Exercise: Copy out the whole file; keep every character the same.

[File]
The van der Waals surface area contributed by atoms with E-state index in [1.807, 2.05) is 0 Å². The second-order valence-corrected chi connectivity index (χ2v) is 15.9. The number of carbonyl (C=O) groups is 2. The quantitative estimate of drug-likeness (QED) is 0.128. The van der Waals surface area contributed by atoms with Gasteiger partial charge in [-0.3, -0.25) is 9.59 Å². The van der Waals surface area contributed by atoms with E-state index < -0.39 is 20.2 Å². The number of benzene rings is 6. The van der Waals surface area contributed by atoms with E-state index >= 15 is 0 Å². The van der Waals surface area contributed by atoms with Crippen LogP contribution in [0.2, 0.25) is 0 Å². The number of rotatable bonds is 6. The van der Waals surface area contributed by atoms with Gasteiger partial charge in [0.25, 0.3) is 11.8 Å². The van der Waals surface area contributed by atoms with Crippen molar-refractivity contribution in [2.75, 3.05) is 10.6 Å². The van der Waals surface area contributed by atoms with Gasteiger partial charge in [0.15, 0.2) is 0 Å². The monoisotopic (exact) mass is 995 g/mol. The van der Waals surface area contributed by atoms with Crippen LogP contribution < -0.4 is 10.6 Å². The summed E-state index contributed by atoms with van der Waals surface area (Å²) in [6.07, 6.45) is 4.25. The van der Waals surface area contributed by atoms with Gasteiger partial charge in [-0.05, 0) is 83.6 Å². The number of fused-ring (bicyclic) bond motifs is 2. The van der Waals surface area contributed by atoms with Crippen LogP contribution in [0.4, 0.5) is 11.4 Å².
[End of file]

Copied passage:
The van der Waals surface area contributed by atoms with E-state index in [1.807, 2.05) is 0 Å². The second-order valence-corrected chi connectivity index (χ2v) is 15.9. The number of carbonyl (C=O) groups is 2. The quantitative estimate of drug-likeness (QED) is 0.128. The van der Waals surface area contributed by atoms with Gasteiger partial charge in [-0.3, -0.25) is 9.59 Å². The van der Waals surface area contributed by atoms with E-state index < -0.39 is 20.2 Å². The number of benzene rings is 6. The van der Waals surface area contributed by atoms with E-state index >= 15 is 0 Å². The van der Waals surface area contributed by atoms with Crippen LogP contribution in [0.2, 0.25) is 0 Å². The number of rotatable bonds is 6. The van der Waals surface area contributed by atoms with Gasteiger partial charge in [0.25, 0.3) is 11.8 Å². The van der Waals surface area contributed by atoms with Crippen molar-refractivity contribution in [2.75, 3.05) is 10.6 Å². The van der Waals surface area contributed by atoms with Gasteiger partial charge in [0.15, 0.2) is 0 Å². The monoisotopic (exact) mass is 995 g/mol. The van der Waals surface area contributed by atoms with Crippen LogP contribution < -0.4 is 10.6 Å². The summed E-state index contributed by atoms with van der Waals surface area (Å²) in [6.07, 6.45) is 4.25. The van der Waals surface area contributed by atoms with Gasteiger partial charge in [-0.05, 0) is 83.6 Å². The number of fused-ring (bicyclic) bond motifs is 2. The van der Waals surface area contributed by atoms with Crippen LogP contribution in [0.4, 0.5) is 11.4 Å².